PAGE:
The hon. Gentleman has raised some important points. The decisions of the PLO to amend its covenant and of the Israeli Government to drop from their party platform opposition to a Palestinian state are truly historic. Even in the midst of the rather depressing and disturbing events of the past few weeks, two decisions were announced by Palestinians and Israelis that mark a dramatic change from the entrenched positions that both have held for the past 40 years. It opens up a prospect of real and fundamental peace, and emphasises the ability of Palestinians and Israelis to work together to remove some of the deep-seated prejudices that have so dogged progress in that area for so long.
Will my right hon. and learned Friend confirm that Israeli Arabs are the only Arabs entitled to vote in a democratic election, as they will later this month? Does he accept that, when their citizens are under attack, as citizens were from Katyusha rockets and kamikaze guerrillas in northern Israel, any democratic Government has to react, as the Israeli Government did, and that that action was aggravated by Syria and Iran's failure to attend the recent summit to combat terrorism?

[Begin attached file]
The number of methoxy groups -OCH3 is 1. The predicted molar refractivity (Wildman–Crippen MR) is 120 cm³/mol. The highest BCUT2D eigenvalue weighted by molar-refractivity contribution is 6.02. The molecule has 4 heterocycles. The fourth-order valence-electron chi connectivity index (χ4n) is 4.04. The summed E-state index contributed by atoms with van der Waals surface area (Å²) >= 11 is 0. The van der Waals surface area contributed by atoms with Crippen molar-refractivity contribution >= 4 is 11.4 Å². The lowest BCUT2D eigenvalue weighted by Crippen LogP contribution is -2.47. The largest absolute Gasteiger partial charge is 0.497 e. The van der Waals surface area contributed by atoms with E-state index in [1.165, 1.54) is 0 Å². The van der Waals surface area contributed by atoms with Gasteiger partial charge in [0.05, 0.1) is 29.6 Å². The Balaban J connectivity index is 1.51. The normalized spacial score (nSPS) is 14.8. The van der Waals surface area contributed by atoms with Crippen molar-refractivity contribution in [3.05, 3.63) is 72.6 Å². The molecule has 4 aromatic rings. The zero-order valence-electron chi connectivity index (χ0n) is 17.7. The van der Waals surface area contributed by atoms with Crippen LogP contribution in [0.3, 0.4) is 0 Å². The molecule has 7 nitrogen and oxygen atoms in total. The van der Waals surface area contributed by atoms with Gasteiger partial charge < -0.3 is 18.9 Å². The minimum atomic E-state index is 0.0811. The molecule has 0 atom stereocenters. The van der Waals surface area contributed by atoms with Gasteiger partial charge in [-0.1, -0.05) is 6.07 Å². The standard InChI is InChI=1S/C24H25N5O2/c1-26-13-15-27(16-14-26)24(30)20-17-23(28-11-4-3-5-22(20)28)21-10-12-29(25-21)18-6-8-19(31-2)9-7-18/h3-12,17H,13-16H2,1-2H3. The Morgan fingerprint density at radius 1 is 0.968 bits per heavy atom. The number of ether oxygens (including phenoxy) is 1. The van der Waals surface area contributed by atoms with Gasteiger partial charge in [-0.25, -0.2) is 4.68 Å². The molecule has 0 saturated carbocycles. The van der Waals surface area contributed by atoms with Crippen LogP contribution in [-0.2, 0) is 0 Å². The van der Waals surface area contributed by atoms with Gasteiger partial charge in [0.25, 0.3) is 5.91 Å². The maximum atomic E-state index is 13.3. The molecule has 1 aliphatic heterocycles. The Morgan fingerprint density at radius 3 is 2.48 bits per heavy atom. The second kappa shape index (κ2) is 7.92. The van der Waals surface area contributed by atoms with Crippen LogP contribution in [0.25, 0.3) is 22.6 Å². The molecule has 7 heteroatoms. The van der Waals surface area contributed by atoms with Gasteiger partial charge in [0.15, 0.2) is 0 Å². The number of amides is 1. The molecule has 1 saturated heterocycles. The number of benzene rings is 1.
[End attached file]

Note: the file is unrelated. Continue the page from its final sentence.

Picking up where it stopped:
A depressing feature of the middle east for so long has been the cycle of violence, with one violent incident being used to justify others. I do not believe that one is required to choose between them. In each case, a problem arises out of the overall failure to achieve a peace process in the region. That emphasises the need to turn away from that historical confrontation. As has been said, it is encouraging that some fundamental progress has been made and continues to be made towards a comprehensive peace in the region as a whole.
Will the Foreign Secretary confirm that the cornerstone of the Government's policy in the middle east remains the resolutions of the UN Security Council, especially in view of the exposed position of the UN peacekeeping force in the Lebanon? While I welcome the superb efforts of Secretary of State Christopher, will the Foreign Secretary also make it clear that, in the wider politics of the middle east, it is the authority of the UN that counts rather than the authority of the US?